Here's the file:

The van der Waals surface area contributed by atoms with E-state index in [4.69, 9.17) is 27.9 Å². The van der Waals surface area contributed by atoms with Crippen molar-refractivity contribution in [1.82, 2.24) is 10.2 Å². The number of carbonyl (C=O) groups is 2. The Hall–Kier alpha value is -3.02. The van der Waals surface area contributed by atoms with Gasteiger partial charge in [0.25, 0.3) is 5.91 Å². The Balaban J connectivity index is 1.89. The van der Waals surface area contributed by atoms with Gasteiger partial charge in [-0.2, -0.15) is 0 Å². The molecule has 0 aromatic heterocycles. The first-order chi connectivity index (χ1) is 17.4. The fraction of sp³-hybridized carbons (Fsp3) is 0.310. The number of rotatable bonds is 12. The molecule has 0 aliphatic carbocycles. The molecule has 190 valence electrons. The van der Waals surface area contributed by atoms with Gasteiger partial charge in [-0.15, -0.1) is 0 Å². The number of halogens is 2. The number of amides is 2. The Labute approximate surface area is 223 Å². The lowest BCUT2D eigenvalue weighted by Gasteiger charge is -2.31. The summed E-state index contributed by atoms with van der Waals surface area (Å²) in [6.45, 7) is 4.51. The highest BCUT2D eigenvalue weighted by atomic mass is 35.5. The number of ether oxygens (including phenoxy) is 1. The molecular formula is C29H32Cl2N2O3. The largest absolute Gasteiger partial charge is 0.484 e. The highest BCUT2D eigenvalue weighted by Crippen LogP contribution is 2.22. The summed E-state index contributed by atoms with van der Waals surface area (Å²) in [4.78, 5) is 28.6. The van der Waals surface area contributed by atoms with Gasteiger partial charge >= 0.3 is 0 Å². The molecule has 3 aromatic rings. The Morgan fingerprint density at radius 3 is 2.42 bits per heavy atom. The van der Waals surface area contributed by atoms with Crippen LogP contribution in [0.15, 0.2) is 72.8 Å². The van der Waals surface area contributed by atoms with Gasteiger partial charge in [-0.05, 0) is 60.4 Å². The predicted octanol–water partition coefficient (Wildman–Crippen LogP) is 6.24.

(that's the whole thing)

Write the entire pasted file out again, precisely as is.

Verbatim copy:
The van der Waals surface area contributed by atoms with E-state index in [4.69, 9.17) is 27.9 Å². The van der Waals surface area contributed by atoms with Crippen molar-refractivity contribution in [1.82, 2.24) is 10.2 Å². The number of carbonyl (C=O) groups is 2. The Hall–Kier alpha value is -3.02. The van der Waals surface area contributed by atoms with Gasteiger partial charge in [0.25, 0.3) is 5.91 Å². The Balaban J connectivity index is 1.89. The van der Waals surface area contributed by atoms with Gasteiger partial charge in [-0.2, -0.15) is 0 Å². The molecule has 0 aromatic heterocycles. The first-order chi connectivity index (χ1) is 17.4. The fraction of sp³-hybridized carbons (Fsp3) is 0.310. The number of rotatable bonds is 12. The molecule has 0 aliphatic carbocycles. The molecule has 190 valence electrons. The van der Waals surface area contributed by atoms with Gasteiger partial charge in [-0.15, -0.1) is 0 Å². The number of halogens is 2. The number of amides is 2. The Labute approximate surface area is 223 Å². The lowest BCUT2D eigenvalue weighted by Gasteiger charge is -2.31. The summed E-state index contributed by atoms with van der Waals surface area (Å²) in [6.45, 7) is 4.51. The highest BCUT2D eigenvalue weighted by atomic mass is 35.5. The number of ether oxygens (including phenoxy) is 1. The molecular formula is C29H32Cl2N2O3. The largest absolute Gasteiger partial charge is 0.484 e. The highest BCUT2D eigenvalue weighted by Crippen LogP contribution is 2.22. The summed E-state index contributed by atoms with van der Waals surface area (Å²) in [4.78, 5) is 28.6. The van der Waals surface area contributed by atoms with Gasteiger partial charge >= 0.3 is 0 Å². The molecule has 3 aromatic rings. The Morgan fingerprint density at radius 3 is 2.42 bits per heavy atom. The van der Waals surface area contributed by atoms with Crippen LogP contribution in [0.15, 0.2) is 72.8 Å². The van der Waals surface area contributed by atoms with Gasteiger partial charge in [-0.05, 0) is 60.4 Å². The predicted octanol–water partition coefficient (Wildman–Crippen LogP) is 6.24.